Blevin’s writes:

One hallmark of the digital age is the ephemeral nature of information. Lacking the inherent stability and traditional gatekeeping of the analog era, it becomes more and more difficult to “pin down” knowledge. Without assurance that a website will exist tomorrow or next week or next year, knowledge and authority become much more fluid, and users will be even more inclinated towards presentism (whether naive or not). Historians will need to offer their skills in contextualizing and framing a constantly shifting corpus of information, at the very least in order to provide a sense of temporal perspective.

In Blevin’s statements, I find new connections between information literacy and historical study…and affirmation of my professional journey…as historian – turned librarian – turned educator.

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HistoryRemix: Devaluing or Disbelieving Freedom…

April 27th, 2009 llcowell Posted in HistoryRemix No Comments »

In 2005, Paul Levinson presented a key note titled “The Flouting of the First Amendment” at Fordham University’s Media Ecology Association Convention. Levinson went on to publish his thoughts in Explorations in Media Ecology (2006, vol 5, no 3, pp. 199-210). You can watch the keynote address or read the transcript of Paul Levinson.

Levinson’s presentation of the history of our freedom of speech is enlightening, for sure. It is his analysis, in the end, that engages me. Levinson says:

So in the end … we stand at another crucial juncture regarding the history of the United States but also the history of the human species and freedom of expression and freedom of thought and freedom of the press, and it’s gonna be a very tough battle. At least fifty percent of Americans don’t seem to want that freedom. A survey of high school students last year showed a majority of them didn’t think the First Amendment was necessary and didn’t see why newspapers should be granted that kind of freedom.

Shocking? Of course. We find ourselves, as adults working with young adults, in a upside-down (almost surreal) paradigm. In past decades, as educators of minors, we might have found ourselves pulling back on the reigns of student expression. It seems now we may need to prod from behind…”speak up,” “use your voice,” “stand up for your rights.”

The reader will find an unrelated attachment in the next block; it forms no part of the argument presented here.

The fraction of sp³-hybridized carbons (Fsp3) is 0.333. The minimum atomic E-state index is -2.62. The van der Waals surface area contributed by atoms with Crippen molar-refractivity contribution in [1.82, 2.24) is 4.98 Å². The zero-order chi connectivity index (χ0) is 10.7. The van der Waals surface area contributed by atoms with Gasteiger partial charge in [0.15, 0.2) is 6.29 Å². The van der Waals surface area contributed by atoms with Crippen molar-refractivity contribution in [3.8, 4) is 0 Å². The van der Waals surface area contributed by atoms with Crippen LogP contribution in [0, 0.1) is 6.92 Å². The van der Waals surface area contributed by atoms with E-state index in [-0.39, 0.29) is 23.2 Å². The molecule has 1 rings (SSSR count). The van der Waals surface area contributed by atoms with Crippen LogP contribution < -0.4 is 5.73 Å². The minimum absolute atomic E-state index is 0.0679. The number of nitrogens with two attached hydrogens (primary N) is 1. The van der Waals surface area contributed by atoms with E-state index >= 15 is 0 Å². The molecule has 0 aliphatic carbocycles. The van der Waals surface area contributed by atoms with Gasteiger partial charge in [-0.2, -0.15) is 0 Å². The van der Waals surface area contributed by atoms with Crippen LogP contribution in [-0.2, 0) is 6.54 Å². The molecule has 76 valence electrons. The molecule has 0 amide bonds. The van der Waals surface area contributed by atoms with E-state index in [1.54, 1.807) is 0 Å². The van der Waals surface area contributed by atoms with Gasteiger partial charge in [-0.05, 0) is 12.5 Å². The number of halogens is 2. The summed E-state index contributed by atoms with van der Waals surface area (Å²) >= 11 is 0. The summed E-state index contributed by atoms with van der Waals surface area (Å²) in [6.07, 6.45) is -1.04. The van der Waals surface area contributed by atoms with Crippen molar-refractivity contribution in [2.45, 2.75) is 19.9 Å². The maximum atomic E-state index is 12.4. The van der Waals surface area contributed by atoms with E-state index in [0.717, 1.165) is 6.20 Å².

Less than a month ago, I posted, here, my concerns about student reluctance to use their voices. I have to wonder, when I consider what I observed that day, if high school students truly do not value their freedom of speech, or if, instead, it is that they don’t understand it…or perhaps worse, they don’t believe it truly exists.

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HistoryRemix: Post Hole History

April 8th, 2009 llcowell Posted in HistoryRemix, teaching & learning No Comments »

I call this type of historical study “post hole” history. Interesting what Marc Aronson writes in The Textbook Problem: Is It Possible to Teach World History in High School? (NonFiction Matter).

I wonder if it would make more sense to make world history be an in depth view of any one culture — pick it out of a hat — tracing the real links that culture had with others, train kids in how to learn and know; then, at the end of the year, give them a hint of the riches and wonders of other times, places, and cultures. Dig deep, open minds, trust in curiosity for future courses. Or, divvy up the world, and, at the end of the years, spend a month having different classes meet, talk, compare and contrast, find connections.

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Social Networking Technology as a Revolutionary Tool?

April 8th, 2009 llcowell Posted in HistoryRemix, media, mobility No Comments »

Check out this beautiful blend of technological innovation, historical awareness, and political upheaval!

Protests in Moldova Explode, With Help of Twitter (New York Times). There is an even wider world coverage of the effects of social technology on society as a whole on Evgeny Morozov’s foreign policy net.effects.

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HistoryRemix: Learning Voice

April 1st, 2009 llcowell Posted in HistoryRemix No Comments »